Reporting your crypto activity on your tax return can seem daunting, but it doesn’t have to be with this comprehensive guide. We’ll walk you through everything you need to know, from what counts as a taxable event to filling out the right IRS forms. You’ll learn proven strategies to reduce your crypto tax liability so you can file correctly and minimize what you owe.
Is Crypto Taxable?
Before diving into reporting requirements, the first question most have is “Do I even need to report my crypto transactions on my taxes?” The short answer is yes, your crypto is taxable.
Any sale, trade, or exchange of cryptocurrencies triggers a capital gain or capital loss, which makes it a taxable event. This includes:
- Trading one crypto for another (e.g. Bitcoin for Ethereum)
- Selling crypto for fiat currency (e.g. Bitcoin for US dollars)
- Using crypto to purchase goods and services
- Earning crypto income from mining, staking, airdrops, or other activities
Even exchanging one token for another within the same blockchain ecosystem triggers a taxable event.
The bottom line is that the IRS treats crypto as an investment property instead of a currency. So most crypto transactions fall under capital gains and losses reporting rules.
Things That Trigger Taxable Crypto Events
Here are some of the most common taxable crypto transactions:
- Trading crypto: Selling, exchanging, or even just transferring coins between wallets can be taxable events. You have to calculate the capital gain or loss and report it.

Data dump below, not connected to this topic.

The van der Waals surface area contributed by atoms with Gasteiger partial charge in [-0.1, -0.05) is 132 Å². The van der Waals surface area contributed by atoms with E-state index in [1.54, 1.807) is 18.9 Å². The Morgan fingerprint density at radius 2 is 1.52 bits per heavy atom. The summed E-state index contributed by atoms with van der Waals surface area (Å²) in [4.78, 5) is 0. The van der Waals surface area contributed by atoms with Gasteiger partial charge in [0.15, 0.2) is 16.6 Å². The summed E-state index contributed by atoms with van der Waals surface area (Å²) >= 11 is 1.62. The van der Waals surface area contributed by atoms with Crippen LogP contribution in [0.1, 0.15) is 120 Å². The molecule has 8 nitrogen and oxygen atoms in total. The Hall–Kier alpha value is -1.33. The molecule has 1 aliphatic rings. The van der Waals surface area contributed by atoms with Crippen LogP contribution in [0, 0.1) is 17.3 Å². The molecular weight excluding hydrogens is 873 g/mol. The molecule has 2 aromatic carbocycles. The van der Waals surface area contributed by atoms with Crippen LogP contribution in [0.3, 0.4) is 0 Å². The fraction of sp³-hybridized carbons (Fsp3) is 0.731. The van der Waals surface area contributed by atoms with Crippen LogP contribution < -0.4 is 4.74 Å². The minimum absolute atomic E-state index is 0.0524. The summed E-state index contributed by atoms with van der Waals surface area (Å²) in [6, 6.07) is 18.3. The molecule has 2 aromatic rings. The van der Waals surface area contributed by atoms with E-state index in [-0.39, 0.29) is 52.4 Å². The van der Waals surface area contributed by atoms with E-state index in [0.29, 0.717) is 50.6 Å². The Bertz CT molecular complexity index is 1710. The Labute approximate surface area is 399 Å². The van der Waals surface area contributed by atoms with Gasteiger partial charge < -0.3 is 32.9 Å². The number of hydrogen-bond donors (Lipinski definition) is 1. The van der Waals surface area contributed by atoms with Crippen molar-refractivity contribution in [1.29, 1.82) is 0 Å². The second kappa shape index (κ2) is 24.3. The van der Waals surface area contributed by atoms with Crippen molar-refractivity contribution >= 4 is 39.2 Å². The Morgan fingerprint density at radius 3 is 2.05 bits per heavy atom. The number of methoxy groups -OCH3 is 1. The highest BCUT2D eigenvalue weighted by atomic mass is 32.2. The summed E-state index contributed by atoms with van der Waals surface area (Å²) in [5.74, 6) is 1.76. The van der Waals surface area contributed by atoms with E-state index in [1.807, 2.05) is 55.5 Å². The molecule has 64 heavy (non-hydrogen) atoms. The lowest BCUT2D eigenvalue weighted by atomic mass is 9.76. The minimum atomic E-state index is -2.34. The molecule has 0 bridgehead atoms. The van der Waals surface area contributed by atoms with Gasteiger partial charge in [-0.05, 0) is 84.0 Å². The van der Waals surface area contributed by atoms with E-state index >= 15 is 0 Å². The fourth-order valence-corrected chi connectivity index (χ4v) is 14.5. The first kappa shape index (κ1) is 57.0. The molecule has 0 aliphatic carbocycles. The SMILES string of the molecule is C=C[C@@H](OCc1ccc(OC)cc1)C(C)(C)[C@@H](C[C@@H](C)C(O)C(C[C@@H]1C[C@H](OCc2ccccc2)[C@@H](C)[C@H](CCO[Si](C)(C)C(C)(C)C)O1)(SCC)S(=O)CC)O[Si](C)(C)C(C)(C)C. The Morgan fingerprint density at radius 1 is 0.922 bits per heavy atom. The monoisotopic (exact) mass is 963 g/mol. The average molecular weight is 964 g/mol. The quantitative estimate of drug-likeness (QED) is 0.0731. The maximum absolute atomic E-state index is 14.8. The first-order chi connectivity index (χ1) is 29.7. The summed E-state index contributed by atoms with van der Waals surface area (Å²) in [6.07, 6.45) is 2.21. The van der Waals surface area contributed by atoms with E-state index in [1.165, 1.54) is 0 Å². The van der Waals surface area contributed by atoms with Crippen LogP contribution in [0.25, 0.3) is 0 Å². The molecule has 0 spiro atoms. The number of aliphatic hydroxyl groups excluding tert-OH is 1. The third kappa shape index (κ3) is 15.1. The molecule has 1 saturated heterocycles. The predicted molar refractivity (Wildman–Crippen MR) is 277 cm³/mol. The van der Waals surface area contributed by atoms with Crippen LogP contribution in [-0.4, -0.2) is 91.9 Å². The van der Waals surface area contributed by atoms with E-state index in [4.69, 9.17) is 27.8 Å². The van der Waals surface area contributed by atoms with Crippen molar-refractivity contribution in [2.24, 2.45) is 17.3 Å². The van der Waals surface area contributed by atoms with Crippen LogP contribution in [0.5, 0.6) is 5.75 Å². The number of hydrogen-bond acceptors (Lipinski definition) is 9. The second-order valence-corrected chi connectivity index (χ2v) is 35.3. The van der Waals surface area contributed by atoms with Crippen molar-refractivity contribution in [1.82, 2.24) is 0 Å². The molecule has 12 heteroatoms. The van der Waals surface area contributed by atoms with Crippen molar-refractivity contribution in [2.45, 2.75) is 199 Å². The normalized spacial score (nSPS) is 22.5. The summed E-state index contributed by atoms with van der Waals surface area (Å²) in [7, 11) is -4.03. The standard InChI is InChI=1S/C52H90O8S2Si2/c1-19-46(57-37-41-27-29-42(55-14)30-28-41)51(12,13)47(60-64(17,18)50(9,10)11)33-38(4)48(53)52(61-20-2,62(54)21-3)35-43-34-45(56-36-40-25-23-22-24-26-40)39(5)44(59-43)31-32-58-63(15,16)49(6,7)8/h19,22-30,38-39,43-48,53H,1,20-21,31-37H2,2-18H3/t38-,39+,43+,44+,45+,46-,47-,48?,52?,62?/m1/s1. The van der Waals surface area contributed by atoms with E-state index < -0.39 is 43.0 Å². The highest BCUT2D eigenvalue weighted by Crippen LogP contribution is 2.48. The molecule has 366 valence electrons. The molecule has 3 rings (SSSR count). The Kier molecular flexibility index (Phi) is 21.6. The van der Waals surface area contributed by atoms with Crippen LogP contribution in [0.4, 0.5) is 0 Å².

- Earning new crypto: Getting paid in crypto or receiving staking rewards and mining fees counts as income. The fair market value at the time you received it gets reported.
- Spending crypto: Purchases with crypto are taxable events if the coins were worth more when you acquired them. You have to calculate the capital gain realized.
- Crypto stored in wallets: Even crypto just being held for investment purposes needs to be reported each year. You’ll report it on Form 8939.
- Airdrops & hard forks: These events give you new coins which the IRS counts as ordinary income. You’ll owe taxes on the value upon receipt.
Some key takeaways are that if you sold or exchanged crypto for profit, you likely owe taxes on the capital gains. Or if you received new coins from interest, staking rewards, or airdrops, you’ll owe income taxes on the fair market value of what you received.
Next we’ll look at how crypto gets taxed…
How Is Crypto Taxed?
In the US, cryptocurrency gets taxed similarly to investment properties like stocks or bonds, instead of as currencies. This means they fall under the capital gains and losses tax guidelines.
How much you’ll owe depends on whether gains & losses were short term or long term. Your tax rate also depends on your overall income. Here’s an overview:
Short-Term vs Long-Term Capital Gains Tax Rates
Short-term capital gains are profits from crypto you sold that was held for 1 year or less. These get taxed at your ordinary income tax rate, which can climb up to 37% for high earners.
Long-term capital gains come from selling crypto held longer than 1 year. The long-term capital gains tax rates range from 0% to 20% depending on your taxable income and filing status.
So your tax obligation on $10,000 in crypto gains can range from $0 to $3,700 depending on whether it was long or short term!
Below are the 2023 long term capital gains tax brackets based on your taxable income:
|Tax Filing Status
|0% Tax Up To
|15% Tax On Income Between
|20% Tax On Income Over
|$0 – $44,625
|$44,626 – $492,300
|$0 – $83,350
|$83,351 – $517,200
|Head of Household
|$0 – $55,800
|$55,801 – $488,500
As you can see, holding crypto longer than a year before selling can significantly reduce your tax bill!
Next let’s dive into all the crypto transactions and activities you need to report…
What Crypto Activity Do You Need to Report?
Now that we’ve covered why crypto is taxable and how it gets taxed, let’s outline all the transactions and activities you’re required to report: